Few cases of HIV transmission between women who have sex with women (WSW) have been reported in the United States, but these cases still can and do occur. Studies have shown that HIV can be transmitted by female-to-female sexual contact with unprotected exposure to vaginal or other bodily fluids and to blood from menstruation. Historically, confirming HIV transmission during female-to-female sexual contact has been difficult because other risk factors are almost always present or cannot be ruled out. “It can be difficult to determine if HIV was transmitted by female-to-female sex or other more common modes of transmission, such as injection drug use and heterosexual sex,” says Amy Lansky, PhD, MPH.

A Case Report

According to a report published in the Morbidity & Mortality Weekly Report, the Houston Depart­ment of Health contacted the CDC in August 2012 regarding a rare transmission of HIV that likely resulted from sexual contact between HIV-discordant partners. The women involved reported having unprotected sex during a 6-month monog­amous relationship. The woman with newly acquired HIV did not report any other recognized risk factors for HIV infection. The other partner was previously diagnosed with HIV and had stopped receiving antiretroviral treatment in 2010.

In this case, laboratory tests confirmed that the woman with newly diagnosed HIV had a virus that was virtually identical to that of her partner. “This case was unique because the CDC was able to use both phylogenetic and epidemiologic data in the investigation,” Dr. Lansky says. The viruses infecting the two women had a 98% or higher sequence identity in three genes. The couple had not received any preventive counseling before the woman who had previously tested negative for HIV acquired the virus.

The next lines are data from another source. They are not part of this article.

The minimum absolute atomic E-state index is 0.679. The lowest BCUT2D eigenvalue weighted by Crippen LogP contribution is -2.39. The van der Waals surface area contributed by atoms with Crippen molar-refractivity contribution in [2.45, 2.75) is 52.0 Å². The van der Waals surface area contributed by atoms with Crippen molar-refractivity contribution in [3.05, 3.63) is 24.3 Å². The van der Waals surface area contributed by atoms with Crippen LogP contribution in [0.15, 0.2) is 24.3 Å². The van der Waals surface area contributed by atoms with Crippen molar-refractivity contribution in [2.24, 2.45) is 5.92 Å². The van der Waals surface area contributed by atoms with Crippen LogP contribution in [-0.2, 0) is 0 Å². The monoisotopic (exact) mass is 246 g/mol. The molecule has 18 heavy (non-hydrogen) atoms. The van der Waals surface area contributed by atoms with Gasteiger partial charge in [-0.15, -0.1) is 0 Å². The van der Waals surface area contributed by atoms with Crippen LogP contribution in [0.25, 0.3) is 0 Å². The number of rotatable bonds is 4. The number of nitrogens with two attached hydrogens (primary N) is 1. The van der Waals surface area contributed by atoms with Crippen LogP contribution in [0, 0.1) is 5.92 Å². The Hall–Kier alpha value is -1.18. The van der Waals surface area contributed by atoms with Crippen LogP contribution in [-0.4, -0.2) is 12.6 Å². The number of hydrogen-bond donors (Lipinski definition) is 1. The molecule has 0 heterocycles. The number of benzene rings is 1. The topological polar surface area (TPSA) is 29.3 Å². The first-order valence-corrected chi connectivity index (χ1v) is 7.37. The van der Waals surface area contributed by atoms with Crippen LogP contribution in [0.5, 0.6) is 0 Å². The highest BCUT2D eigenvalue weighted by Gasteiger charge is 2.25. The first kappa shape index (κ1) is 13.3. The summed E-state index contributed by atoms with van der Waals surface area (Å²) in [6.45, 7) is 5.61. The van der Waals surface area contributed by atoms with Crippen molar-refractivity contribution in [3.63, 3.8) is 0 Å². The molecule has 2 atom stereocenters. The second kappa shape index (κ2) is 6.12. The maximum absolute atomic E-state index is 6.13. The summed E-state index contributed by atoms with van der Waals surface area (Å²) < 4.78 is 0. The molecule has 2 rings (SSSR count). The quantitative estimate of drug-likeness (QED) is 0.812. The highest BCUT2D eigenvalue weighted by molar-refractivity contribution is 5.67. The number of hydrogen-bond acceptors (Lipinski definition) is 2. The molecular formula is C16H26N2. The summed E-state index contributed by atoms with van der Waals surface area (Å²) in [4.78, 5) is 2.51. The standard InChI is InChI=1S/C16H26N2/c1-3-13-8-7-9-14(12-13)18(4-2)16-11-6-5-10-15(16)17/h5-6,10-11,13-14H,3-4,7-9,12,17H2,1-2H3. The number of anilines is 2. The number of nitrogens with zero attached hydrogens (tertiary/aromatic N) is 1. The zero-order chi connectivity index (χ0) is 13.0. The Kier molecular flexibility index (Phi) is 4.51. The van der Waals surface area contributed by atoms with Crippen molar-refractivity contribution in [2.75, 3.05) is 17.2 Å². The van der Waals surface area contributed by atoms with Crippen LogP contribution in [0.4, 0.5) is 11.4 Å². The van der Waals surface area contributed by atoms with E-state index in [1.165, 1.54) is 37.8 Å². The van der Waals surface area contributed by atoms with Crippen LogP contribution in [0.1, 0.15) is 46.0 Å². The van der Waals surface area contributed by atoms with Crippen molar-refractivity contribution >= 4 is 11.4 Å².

Significant Implications

The case report highlights the importance for all individuals to know their HIV status and the associated transmission risk factors, Dr. Lansky says. “HIV-discordant couples need to receive education and counseling services, especially for safer sex practices,” she says. “Anyone who is identified as HIV-positive should be linked to care, and efforts should be made to retain them in care. Suppressing HIV viral loads by taking antiretroviral therapies as prescribed can result in better health outcomes and reduce the possibility of transmitting HIV to others.”

According to the CDC, clinicians should inquire about risky behaviors with all patients infected with HIV to reduce risks for spreading the infection. “Specifically for WSW,” says Dr. Lansky, “clinicians should encourage those infected with HIV to adhere to treatment regimens and educate all WSW about how the infection can be transmitted through open wounds, bodily fluids, and other more common methods of transmission. I know the STD testing near me is very thorough but that’s not to say all centers are as diligent.”